Livres en sciences sociales: comptes rendus (oct. 2011) (2)

Source: Library Journal, 15/10/2011

Si vous souhaitez suggérer l’achat d’un ou plusieurs ouvrages à la BSPO, une seule adresse:

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Dahlvig, Anders. The IKEA Edge: Building Global Growth and Social Good at the World’s Most Iconic Home Store. McGraw-Hill. Dec. 2011. c.212p. ISBN 9780071777650. $26. BUS
Readers hoping this book chronicles the history of IKEA, the Swedish-based furniture company, will be disappointed. Other books—Elen Lewis’s Great IKEA! A Brand for All the People and Johan Stenebo’s The Truth About IKEA—better cover the story of the company. Rather, Dahlvig (former president and CEO, IKEA) wrote this book to “use IKEA as an example of good corporate citizenship.” Citing such business values as its vision statement (“to create a better everyday life for the majority of people”) and the benefits of having a strong owner with long-term perspective, he argues for IKEA-based business concepts at companies worldwide. Though Dahlvig makes a strong argument for IKEA’s values, he admits areas where the company could have done better, like obtaining all its wood from responsibly managed forests. Since his voice is the only one heard in this book, the arguments are all one-sided; including other IKEA employees’ voices would have only strengthened Dahlvig’s case. VERDICT Though excessively verbose at times, this volume is best for readers interested in what makes IKEA tick and those who want to learn more about ­general business principles.—Leigh Mihlrad, National Inst. of Health Lib., Bethesda, MD

Garon, Sheldon. Beyond Our Means: Why America Spends While the World Saves. Princeton Univ. Nov. 2011. c.480p. bibliog. index. ISBN 9780691135991. $29.95. ECON
While Garon’s (history, Princeton; Molding Japanese Minds: The State in Everyday Life) study is comprehensive (with hundreds of notes and a large bibliography), his subtitle is slightly misleading. He explains savings programs in Western Europe and Southeast Asia but not why America spends. Although the U.S. government has not promoted savings as much as other nations have, the 1910 U.S. savings rates surpassed those of all other countries except Germany—a trend that changed after World War II. Garon examines the past two centuries of world history to determine “how rival cultures of savings and debt came to be.” Savings campaigns, some intrusive or compulsory, utilized advocacy groups, propaganda, patriotism, innovative institutions, and government incentives. Rationales were not always that “growing economies required savings for capital formation” but also that savings campaigns discouraged revolts and minimized welfare costs. However, some countries with government safety nets still have high savings rates. Garon provides five suggestions for increased rate of savings: easier bank access, government encouragement, tax incentives, youth programs, and more financial inclusion. VERDICT This book will prove most informative for social policy gurus, bankers, politicians, and economically minded citizens.—Joanne B. Conrad, Geneseo, NY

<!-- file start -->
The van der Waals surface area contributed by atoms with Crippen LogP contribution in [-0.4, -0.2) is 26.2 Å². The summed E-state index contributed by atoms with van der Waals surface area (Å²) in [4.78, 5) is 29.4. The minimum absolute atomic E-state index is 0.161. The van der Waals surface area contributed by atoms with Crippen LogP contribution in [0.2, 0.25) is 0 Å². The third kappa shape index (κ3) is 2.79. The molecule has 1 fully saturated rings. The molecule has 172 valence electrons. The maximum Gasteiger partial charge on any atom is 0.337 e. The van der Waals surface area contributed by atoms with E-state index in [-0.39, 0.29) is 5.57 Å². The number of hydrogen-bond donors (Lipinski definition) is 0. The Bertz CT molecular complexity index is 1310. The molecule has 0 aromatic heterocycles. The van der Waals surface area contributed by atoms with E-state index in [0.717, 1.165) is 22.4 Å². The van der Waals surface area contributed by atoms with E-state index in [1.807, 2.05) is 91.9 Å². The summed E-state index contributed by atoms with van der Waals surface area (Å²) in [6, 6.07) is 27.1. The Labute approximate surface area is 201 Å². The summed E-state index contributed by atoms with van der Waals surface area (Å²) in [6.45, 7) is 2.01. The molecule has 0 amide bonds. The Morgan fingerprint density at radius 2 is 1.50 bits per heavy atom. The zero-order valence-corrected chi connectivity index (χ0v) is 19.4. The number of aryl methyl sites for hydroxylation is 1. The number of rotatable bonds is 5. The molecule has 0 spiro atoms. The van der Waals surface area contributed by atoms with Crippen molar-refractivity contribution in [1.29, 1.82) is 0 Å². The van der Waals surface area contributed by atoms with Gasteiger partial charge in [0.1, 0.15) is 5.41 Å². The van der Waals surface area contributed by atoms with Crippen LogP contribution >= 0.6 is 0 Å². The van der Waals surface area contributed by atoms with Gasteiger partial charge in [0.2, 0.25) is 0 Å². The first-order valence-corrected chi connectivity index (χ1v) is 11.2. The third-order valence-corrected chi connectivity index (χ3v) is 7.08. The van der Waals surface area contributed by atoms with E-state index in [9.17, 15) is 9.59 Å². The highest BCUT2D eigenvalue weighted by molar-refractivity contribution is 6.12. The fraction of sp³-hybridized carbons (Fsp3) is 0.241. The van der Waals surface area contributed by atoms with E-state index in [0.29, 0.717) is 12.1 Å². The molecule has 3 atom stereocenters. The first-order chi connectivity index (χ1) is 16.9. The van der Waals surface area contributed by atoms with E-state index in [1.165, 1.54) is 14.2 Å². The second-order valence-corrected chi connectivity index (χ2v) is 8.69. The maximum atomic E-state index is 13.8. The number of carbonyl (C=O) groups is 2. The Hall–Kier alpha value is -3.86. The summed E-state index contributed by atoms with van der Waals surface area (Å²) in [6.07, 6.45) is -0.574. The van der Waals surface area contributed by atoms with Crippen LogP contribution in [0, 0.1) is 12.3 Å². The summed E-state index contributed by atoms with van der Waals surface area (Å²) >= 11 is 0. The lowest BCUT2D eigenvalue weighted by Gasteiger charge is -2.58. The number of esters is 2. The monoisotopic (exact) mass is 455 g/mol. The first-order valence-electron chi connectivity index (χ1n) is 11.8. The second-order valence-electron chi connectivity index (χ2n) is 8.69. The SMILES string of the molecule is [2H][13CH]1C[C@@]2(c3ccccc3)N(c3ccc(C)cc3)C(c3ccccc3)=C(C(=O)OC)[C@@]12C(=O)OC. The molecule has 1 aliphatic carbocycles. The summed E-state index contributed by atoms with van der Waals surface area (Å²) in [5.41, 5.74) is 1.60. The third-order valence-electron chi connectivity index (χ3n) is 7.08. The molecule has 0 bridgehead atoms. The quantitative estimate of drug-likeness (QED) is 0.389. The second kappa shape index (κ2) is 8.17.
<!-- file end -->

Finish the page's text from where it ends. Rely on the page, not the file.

Horn, Tammy. Beeconomy: What Women and Bees Can Teach Us About Local Trade and the Global Market. Univ. Pr. of Kentucky. Nov. 2011. c.376p. bibliog. ISBN 9780813134352. $29.95. ECON
Horn (apiculture, Eastern Kentucky Univ.; Bees in America: How the Honey Bee Shaped a Nation) finds her starting point in Egypt, with the first recorded instance of bees. The book then follows the migration of honey bees and the development of beekeeping from Africa to India, the rest of Asia, Europe, North America, Australia, and finally South America. Along the way, Horn covers the culture, religion, and history of each area as it relates to beekeeping and women’s roles in apiculture. Political and economic forces that affect women and apiculture in each country are traced in this quotation-heavy, densely footnoted text. Factual sidebars often give additional information on topics of interest. Women important to the development of beekeeping in their respective countries are also frequently highlighted. The book is at its most interesting when it addresses unusual or little-known facts about apiculture. VERDICT Best for those passionate about beekeeping or women’s rights; casual readers may find it a bit too technical and dry to take in.—Bonnie A. Tollefson, Cleveland Bradley Cty. P.L., TN